It’s depressing when a drug with as many positive uses as Cymbalta (duloxetine) ends up creating more problems than it solves. So many, and to such severity, that it’s been given its own diagnosis title: Cymbalta Discontinuation Syndrome. Those with Cymbalta Discontinuation Syndrome often experience mental and physical suffering that lasts for several weeks.
Eli Lilly & Co., Cymbalta’s maker, got FDA approval in 2004 for treating depression. The FDA expanded its approval to include many other conditions, including: muscle pain, stress, anxiety, diabetic neuropathy and urinary incontinence. The most common use of Cymbalta is treating generalized anxiety disorder and depression.
Cymbalta belongs to a class of drugs called serotonin-norepinephrine reuptake inhibitors (SNRIs) that affect brain chemicals, typically promoting mental stability. Cymbalta was the star of the SNRIs, working so well that Eli Lilly was bringing down $5B a year until generic versions hit the market.
As is the case with many stars, Cymbalta has a dark side, one that would ultimately bring it some very unpleasant scrutiny and public reaction. Upon completing treatment with Cymbalta, many patients found they had new problems that were almost as bad as their original conditions.
The following withdrawal symptoms have been reported:
- Severe Nausea
- Mood Swings
- Brain “Zaps” (electric-shock sensations in the brain)
- Paresthesia (tingling, tickling, prickling, pricking, or burning sensations on the skin)
This list, unfortunately, is not exhaustive. It’s also worth noting that cessation of treatment with any SNRI may cause such symptoms; however, the frequency, duration and severity of this particular form of Antidepressant Discontinuation Syndrome was so much greater that it warranted its own name.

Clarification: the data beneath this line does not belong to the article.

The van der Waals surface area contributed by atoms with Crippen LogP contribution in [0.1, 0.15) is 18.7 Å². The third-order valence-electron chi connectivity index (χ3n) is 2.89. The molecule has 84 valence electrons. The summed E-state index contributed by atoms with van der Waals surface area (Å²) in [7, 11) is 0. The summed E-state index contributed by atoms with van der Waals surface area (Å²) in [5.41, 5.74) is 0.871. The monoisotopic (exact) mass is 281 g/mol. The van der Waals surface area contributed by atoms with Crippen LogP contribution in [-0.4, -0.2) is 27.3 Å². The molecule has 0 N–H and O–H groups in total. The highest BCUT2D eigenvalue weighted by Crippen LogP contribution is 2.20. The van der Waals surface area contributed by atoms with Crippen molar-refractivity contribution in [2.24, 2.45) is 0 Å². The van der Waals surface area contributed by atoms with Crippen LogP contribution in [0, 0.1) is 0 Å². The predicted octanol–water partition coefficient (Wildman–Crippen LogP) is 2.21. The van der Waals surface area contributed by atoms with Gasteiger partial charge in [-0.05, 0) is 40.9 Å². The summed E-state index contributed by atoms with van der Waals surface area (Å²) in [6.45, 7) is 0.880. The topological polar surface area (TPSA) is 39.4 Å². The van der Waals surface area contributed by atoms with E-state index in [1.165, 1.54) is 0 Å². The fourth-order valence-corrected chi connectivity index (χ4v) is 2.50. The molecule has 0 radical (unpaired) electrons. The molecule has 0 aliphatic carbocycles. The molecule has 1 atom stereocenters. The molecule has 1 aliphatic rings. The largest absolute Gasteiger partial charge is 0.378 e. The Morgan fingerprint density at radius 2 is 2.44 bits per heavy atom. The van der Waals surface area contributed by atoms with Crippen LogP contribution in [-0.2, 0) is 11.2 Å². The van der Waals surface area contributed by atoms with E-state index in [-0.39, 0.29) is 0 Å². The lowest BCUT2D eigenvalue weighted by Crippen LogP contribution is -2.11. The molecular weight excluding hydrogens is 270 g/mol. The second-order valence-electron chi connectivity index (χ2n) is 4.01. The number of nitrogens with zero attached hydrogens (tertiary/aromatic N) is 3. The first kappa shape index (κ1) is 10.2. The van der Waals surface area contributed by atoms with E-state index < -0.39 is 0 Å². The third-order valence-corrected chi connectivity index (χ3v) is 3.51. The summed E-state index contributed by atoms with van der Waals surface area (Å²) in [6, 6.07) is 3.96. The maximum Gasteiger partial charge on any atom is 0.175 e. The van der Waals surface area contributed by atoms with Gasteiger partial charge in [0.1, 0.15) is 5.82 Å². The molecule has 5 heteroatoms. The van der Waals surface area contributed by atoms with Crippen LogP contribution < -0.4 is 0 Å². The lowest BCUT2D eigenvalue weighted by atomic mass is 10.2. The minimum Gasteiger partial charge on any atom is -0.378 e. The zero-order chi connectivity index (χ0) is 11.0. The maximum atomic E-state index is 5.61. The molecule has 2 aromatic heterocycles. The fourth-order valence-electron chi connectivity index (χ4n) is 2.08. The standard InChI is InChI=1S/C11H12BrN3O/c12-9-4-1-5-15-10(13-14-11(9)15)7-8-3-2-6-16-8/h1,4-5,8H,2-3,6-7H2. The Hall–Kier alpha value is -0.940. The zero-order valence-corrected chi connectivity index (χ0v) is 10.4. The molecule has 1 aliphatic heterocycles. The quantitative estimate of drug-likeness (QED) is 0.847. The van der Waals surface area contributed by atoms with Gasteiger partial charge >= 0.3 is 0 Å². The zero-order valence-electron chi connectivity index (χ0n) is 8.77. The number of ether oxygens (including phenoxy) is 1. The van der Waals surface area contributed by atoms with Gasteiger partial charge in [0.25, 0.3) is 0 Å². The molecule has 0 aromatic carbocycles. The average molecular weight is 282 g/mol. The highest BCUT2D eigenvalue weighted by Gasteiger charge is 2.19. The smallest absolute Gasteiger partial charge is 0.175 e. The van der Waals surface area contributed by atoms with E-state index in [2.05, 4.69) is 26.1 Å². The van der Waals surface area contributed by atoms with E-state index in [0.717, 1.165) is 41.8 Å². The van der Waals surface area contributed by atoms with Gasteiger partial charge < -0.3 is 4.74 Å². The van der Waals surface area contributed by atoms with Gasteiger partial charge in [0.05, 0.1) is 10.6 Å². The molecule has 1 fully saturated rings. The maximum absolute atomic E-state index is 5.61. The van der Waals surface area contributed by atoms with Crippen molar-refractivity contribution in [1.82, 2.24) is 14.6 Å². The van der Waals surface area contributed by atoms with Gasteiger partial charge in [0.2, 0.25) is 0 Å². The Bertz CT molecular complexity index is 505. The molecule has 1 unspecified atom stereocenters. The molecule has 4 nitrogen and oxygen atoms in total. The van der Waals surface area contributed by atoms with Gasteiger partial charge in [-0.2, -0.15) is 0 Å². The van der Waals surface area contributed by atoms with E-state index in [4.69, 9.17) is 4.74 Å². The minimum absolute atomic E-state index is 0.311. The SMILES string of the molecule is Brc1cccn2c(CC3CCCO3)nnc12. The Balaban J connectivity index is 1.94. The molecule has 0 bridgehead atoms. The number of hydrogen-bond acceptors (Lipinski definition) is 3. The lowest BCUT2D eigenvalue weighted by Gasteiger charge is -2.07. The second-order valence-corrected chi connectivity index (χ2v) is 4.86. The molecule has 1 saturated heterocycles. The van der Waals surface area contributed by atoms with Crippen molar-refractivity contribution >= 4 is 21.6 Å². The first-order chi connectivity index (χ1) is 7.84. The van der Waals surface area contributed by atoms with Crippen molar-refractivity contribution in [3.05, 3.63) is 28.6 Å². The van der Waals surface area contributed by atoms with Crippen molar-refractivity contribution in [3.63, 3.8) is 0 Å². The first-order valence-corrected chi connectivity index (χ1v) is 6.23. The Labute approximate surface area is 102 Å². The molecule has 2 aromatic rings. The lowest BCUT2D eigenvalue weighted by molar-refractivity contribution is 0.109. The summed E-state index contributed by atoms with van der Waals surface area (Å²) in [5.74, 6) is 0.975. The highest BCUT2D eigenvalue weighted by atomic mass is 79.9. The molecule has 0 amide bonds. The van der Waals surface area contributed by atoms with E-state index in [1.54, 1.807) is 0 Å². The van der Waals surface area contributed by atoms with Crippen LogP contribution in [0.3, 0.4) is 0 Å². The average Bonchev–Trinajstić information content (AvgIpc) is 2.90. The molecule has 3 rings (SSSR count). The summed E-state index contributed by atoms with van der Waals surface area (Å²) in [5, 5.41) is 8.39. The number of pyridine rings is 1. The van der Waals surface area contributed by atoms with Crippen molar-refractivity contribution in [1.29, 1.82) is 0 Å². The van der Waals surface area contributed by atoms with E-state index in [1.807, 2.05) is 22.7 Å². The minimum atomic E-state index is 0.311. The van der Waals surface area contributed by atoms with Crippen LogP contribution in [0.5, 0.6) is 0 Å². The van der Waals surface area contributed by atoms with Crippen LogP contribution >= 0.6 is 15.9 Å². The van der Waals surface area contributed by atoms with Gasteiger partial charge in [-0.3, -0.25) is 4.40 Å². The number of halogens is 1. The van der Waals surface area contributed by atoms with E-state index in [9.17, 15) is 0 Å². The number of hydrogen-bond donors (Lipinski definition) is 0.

In fact, experts claim that roughly 41% of patients using Cymbalta end up with Cymbalta Discontinuation Syndrome after ending its use. Roughly 46% of that group says their Cymbalta Discontinuation Syndrome is mild, while 17% say it’s severe.
Aside from the fact of Cymbalta Discontinuation Syndrome itself, the next severe problem is that the statistics on Cymbalta’s warning label assures users that such withdrawal symptoms are extremely rare, affecting only approximately 1% of users.
This “mistake” in labeling has brought Eli Lilly and its former star drug a host of problems. Medical professionals and patient watchdog groups are complaining in record numbers about the label’s inaccuracy and there have even been Cymbalta lawsuits.
This is another case where one must wonder: what data were Eli Lilly’s researchers looking at to arrive at such a low rate of occurrence of withdrawal issues? Was their sample size really so small that only about 1% of patients had problems when almost half of users experience Cymbalta Discontinuation Syndrome now that the drug is on the market?
File this under things that make you go “Hmmmm…”